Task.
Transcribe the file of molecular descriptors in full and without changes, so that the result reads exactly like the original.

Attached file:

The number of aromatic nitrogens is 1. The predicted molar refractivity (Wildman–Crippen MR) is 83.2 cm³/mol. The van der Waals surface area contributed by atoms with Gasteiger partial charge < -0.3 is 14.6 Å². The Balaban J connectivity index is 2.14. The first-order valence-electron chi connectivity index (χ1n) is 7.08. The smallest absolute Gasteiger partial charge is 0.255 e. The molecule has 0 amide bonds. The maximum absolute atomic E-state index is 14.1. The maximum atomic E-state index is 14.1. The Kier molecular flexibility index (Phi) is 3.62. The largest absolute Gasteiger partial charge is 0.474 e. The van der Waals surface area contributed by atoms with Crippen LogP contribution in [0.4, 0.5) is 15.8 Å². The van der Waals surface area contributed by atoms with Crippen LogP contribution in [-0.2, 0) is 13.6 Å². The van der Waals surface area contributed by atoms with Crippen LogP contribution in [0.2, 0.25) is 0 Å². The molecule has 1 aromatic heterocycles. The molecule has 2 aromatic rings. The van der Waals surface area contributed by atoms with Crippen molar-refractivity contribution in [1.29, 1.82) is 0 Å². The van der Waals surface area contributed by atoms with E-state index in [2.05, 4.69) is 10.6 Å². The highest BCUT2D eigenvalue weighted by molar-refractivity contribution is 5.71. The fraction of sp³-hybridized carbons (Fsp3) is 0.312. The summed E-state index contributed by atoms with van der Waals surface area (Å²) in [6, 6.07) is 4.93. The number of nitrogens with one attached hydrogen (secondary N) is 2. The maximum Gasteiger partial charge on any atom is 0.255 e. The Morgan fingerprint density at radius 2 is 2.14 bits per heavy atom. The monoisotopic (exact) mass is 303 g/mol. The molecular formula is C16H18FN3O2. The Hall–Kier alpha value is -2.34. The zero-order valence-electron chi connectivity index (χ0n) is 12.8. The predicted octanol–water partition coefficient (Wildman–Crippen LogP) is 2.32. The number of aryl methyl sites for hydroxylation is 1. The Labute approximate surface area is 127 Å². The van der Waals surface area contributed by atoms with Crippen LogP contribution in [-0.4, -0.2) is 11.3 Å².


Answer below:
The number of aromatic nitrogens is 1. The predicted molar refractivity (Wildman–Crippen MR) is 83.2 cm³/mol. The van der Waals surface area contributed by atoms with Gasteiger partial charge < -0.3 is 14.6 Å². The Balaban J connectivity index is 2.14. The first-order valence-electron chi connectivity index (χ1n) is 7.08. The smallest absolute Gasteiger partial charge is 0.255 e. The molecule has 0 amide bonds. The maximum absolute atomic E-state index is 14.1. The maximum atomic E-state index is 14.1. The Kier molecular flexibility index (Phi) is 3.62. The largest absolute Gasteiger partial charge is 0.474 e. The van der Waals surface area contributed by atoms with Crippen LogP contribution in [0.4, 0.5) is 15.8 Å². The van der Waals surface area contributed by atoms with Crippen LogP contribution in [-0.2, 0) is 13.6 Å². The van der Waals surface area contributed by atoms with Crippen LogP contribution in [0.2, 0.25) is 0 Å². The molecule has 1 aromatic heterocycles. The molecule has 2 aromatic rings. The van der Waals surface area contributed by atoms with Crippen molar-refractivity contribution in [1.29, 1.82) is 0 Å². The van der Waals surface area contributed by atoms with E-state index in [2.05, 4.69) is 10.6 Å². The highest BCUT2D eigenvalue weighted by molar-refractivity contribution is 5.71. The fraction of sp³-hybridized carbons (Fsp3) is 0.312. The summed E-state index contributed by atoms with van der Waals surface area (Å²) in [6, 6.07) is 4.93. The number of nitrogens with one attached hydrogen (secondary N) is 2. The maximum Gasteiger partial charge on any atom is 0.255 e. The Morgan fingerprint density at radius 2 is 2.14 bits per heavy atom. The monoisotopic (exact) mass is 303 g/mol. The molecular formula is C16H18FN3O2. The Hall–Kier alpha value is -2.34. The zero-order valence-electron chi connectivity index (χ0n) is 12.8. The predicted octanol–water partition coefficient (Wildman–Crippen LogP) is 2.32. The number of aryl methyl sites for hydroxylation is 1. The Labute approximate surface area is 127 Å². The van der Waals surface area contributed by atoms with Crippen LogP contribution in [-0.4, -0.2) is 11.3 Å².